children, connection to Allah, family culture, motherhood, peaceful environment

Two Rules

Written by: Kendall A. | Umm Iman

As my children get older, and I seek to be intentional about norm setting in our home, the family discussion around “rules” has begun. Having a background in education, I know that the fewer rules there are, the easier they are for children to remember and adhere to. Similarly, it’s better to think of all encompassing guidelines that everyone can feel good about in the creation of family culture, as opposed to a long list of empty, potential issues that may arise. Keeping that in mind, I thought of two simple rules to guide my family in our daily interactions.

#1: Respect yourself, others, and our environment.

#2: Obey Allah swt in His commands.

I introduced these concepts to my children during our daily homeschooling circle time as a “Grace and Courtesy” lesson. I first asked them what a rule is and why we have them. After some discussion, we agreed that a rule is a boundary or limit that is meant to keep us safe and peaceful. When we follow the rules that Allah swt has put in place for us, we can become the best versions of ourselves, ie: people who are kind, peaceful, empathetic, generous, upstanding, etc. Rules require self-discipline–we must learn to recognize when we are living within the boundaries of goodness and when we have crossed them. In an ideal world, everyone exercises self-discipline, in which case, there is no need for others to punish us. For me, as a parent, my goal in setting the rules of our home is to help my children learn to think through the consequences of their actions, and make good choices that will lead to positive outcomes, and outcomes that they can feel good about. In a hadith, the Prophet (saw) stated that: “If your good deeds make you happy and your bad deeds make you sad, then you are a believer.” This is an idea that I hope they will live by.

After coming to an understanding about the purpose of rules, it was then necessary to explain the intricacies of the rules. What does it mean to respect myself, others, and my environment? What does that look like in action? This was a beautiful introduction to the concept of self-care and its spiritual obligation upon us. Our body is an amanah–a trust from Allah swt. Respecting ourselves means taking care of ourselves–ensuring that we are getting adequate sleep, eating healthy, setting up clear boundaries with others, thinking and speaking positively to and of ourselves, and filling our spiritual cups, amongst a host of other aspects. I felt it was important to teach them that we must first respect ourselves in showing others how to respect us as well.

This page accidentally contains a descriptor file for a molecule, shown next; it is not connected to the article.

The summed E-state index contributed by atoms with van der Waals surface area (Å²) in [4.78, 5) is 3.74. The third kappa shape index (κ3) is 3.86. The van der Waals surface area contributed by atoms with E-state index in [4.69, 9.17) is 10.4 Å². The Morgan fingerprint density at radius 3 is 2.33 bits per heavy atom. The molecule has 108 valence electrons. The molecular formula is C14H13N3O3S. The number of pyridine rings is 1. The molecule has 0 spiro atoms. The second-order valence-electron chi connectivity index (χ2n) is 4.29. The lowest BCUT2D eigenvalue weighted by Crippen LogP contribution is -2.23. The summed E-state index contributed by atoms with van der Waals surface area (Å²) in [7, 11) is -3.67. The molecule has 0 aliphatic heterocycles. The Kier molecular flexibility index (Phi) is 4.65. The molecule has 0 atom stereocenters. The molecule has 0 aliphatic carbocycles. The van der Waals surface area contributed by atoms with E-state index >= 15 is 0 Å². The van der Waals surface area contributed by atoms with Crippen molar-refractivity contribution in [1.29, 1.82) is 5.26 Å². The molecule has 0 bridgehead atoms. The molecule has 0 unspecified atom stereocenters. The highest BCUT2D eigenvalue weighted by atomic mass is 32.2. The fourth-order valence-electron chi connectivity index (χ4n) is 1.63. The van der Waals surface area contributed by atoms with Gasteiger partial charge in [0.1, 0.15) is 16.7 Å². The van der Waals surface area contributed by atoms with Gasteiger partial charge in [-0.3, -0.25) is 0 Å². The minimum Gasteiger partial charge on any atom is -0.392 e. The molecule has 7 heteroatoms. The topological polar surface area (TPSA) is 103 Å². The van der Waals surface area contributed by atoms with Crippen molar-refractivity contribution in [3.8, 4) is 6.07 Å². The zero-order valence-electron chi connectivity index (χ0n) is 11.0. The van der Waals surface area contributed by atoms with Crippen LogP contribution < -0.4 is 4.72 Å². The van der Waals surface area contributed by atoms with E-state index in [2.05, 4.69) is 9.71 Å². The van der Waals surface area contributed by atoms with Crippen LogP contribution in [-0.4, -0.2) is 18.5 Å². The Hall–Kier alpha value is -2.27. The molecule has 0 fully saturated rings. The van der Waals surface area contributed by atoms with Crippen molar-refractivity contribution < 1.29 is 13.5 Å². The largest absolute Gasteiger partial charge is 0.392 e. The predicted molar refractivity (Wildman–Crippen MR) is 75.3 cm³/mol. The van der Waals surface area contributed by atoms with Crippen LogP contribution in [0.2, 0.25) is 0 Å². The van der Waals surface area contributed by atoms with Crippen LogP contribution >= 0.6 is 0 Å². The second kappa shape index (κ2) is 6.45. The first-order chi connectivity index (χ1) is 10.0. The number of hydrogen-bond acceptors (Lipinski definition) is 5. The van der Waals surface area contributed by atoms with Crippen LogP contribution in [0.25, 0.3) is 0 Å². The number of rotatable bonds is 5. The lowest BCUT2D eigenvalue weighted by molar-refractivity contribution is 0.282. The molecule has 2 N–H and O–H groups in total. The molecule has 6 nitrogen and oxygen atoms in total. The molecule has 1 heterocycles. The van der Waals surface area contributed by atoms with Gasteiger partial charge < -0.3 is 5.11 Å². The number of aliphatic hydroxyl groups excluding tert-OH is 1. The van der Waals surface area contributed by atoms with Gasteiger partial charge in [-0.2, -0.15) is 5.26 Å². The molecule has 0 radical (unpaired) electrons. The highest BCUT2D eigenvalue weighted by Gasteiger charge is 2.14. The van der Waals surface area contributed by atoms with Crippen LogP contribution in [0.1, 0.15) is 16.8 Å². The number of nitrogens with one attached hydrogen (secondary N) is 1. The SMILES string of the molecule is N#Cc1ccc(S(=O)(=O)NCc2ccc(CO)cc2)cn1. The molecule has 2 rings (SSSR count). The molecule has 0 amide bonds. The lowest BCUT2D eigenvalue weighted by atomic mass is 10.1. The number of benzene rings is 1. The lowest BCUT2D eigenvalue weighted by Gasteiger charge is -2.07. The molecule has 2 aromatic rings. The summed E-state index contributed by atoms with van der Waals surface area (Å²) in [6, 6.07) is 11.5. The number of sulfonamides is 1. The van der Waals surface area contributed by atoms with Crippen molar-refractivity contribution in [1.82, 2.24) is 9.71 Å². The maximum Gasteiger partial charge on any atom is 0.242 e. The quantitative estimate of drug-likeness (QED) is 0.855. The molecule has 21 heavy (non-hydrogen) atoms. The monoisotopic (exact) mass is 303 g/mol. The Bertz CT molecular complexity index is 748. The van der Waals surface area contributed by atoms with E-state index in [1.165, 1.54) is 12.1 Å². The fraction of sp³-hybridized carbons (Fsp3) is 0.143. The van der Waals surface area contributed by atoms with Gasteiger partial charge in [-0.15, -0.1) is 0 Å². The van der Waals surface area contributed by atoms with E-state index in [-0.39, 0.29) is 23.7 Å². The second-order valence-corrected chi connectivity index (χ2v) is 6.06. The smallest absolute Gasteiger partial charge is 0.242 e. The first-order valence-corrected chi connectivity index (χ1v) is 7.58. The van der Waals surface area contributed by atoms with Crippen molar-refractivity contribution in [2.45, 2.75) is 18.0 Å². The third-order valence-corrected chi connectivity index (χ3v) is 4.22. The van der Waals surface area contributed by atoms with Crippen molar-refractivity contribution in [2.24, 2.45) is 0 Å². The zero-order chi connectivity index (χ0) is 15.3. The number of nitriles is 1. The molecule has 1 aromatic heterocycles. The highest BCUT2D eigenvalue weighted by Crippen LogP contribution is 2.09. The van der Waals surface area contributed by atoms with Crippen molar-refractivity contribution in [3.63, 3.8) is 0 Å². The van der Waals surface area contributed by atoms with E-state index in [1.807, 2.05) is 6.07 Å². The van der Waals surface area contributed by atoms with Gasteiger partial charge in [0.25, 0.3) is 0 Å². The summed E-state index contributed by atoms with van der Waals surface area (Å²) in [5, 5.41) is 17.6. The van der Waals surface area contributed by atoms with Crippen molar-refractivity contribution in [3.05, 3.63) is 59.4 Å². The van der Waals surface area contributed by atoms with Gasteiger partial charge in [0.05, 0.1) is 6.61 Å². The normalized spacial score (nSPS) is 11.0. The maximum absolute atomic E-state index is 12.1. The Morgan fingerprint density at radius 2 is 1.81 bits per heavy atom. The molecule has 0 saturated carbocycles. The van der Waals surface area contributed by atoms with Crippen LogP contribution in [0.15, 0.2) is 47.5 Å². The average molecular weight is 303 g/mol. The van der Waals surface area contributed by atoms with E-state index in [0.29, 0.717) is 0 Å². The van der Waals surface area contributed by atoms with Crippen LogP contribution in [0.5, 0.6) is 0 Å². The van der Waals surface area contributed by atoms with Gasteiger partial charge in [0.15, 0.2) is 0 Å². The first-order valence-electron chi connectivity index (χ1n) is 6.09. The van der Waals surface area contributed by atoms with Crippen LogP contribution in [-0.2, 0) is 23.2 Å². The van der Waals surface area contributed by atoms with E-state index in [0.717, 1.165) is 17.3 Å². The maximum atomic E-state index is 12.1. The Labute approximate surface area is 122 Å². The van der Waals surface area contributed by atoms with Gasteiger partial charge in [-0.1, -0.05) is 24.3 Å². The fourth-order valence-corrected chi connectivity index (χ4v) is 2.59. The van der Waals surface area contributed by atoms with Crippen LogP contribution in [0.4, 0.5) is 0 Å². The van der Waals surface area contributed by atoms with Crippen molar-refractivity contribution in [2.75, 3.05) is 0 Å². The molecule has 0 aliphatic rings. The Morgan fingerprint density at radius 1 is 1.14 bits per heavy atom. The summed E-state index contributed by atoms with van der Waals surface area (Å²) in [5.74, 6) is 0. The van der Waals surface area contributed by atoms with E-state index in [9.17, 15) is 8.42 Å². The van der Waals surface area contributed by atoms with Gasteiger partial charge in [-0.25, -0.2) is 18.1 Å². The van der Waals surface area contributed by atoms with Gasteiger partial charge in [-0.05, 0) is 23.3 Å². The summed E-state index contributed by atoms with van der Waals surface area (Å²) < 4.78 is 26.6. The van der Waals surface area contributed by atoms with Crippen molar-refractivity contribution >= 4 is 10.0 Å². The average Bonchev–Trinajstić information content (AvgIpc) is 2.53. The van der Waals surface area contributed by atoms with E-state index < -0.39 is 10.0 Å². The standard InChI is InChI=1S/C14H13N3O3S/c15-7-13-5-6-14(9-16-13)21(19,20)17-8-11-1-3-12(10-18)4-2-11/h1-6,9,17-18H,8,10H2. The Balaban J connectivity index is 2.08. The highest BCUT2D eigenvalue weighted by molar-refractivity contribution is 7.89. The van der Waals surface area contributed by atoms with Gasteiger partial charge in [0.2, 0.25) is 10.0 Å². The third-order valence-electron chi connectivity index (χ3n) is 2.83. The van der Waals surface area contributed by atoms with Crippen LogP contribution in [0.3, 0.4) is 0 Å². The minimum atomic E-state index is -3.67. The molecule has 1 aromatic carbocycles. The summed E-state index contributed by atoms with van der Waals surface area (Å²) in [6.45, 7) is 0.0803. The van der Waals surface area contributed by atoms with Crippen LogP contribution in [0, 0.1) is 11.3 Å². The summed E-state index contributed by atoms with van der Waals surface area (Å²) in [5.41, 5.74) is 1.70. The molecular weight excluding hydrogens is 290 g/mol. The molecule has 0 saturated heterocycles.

Once we have strengthened our core, we can then move outward in our relationships with those around us. We can respect others by practicing consent, actively listening, being thoughtful, doing acts of kindness, making dua for others, and essentially following the “Golden Rule” of doing unto others as we would have them do unto us.

The final piece of “respect” in our house norms, is respecting our environment–both indoors and outdoors. In following the quote, we should and aim to: “leave a place better than we found it.” Practically speaking, this looks like: cleaning up our toys and books after we finish using them and putting something away, even if we weren’t the ones using it. It is sitting at the table with our food and drinks, and cleaning up litter safely when we see it. It is practicing sustainable living measures and doing whatever small actions we can to make the world a better place.

As Muslims, our second rule of life is to obey Allah swt. To me, this is important, because I want my family to live from a place of spirituality, to recognize that our entire existence is connected to our Creator and that in order to be successful, we must follow the guidelines that our Creator has put in place for us. I want them to see and understand that our Creator has wisdom that we do not have and that the limits set by our faith are for our benefit, because our Creator loves us and has our best interests in mind. In reflection of the ayah: “I did not create jinn and humans except to worship Me” (Quran 51:56), it’s important to me that my family operates from this place–that everything we do in this life is a manifestation of our worship of our Creator. Even when we don’t understand something completely and even when we make mistakes, our desire should be to seek the pleasure of our Lord through sincere effort in following the guidelines that have been set. Islam seeks to bring excellence to society through character and connection with the spiritual self.

Now that these norms have been made more clear, it is easy to refer back to them. When I catch my daughter pouring beverages for everyone as we set the dinner table, I can acknowledge that she is respecting others. When I see my son putting away his toys without being asked, I can appreciate him for respecting and taking care of our environment. This is what I want, for them to live in the world and see it through this lens–of respect and connection.

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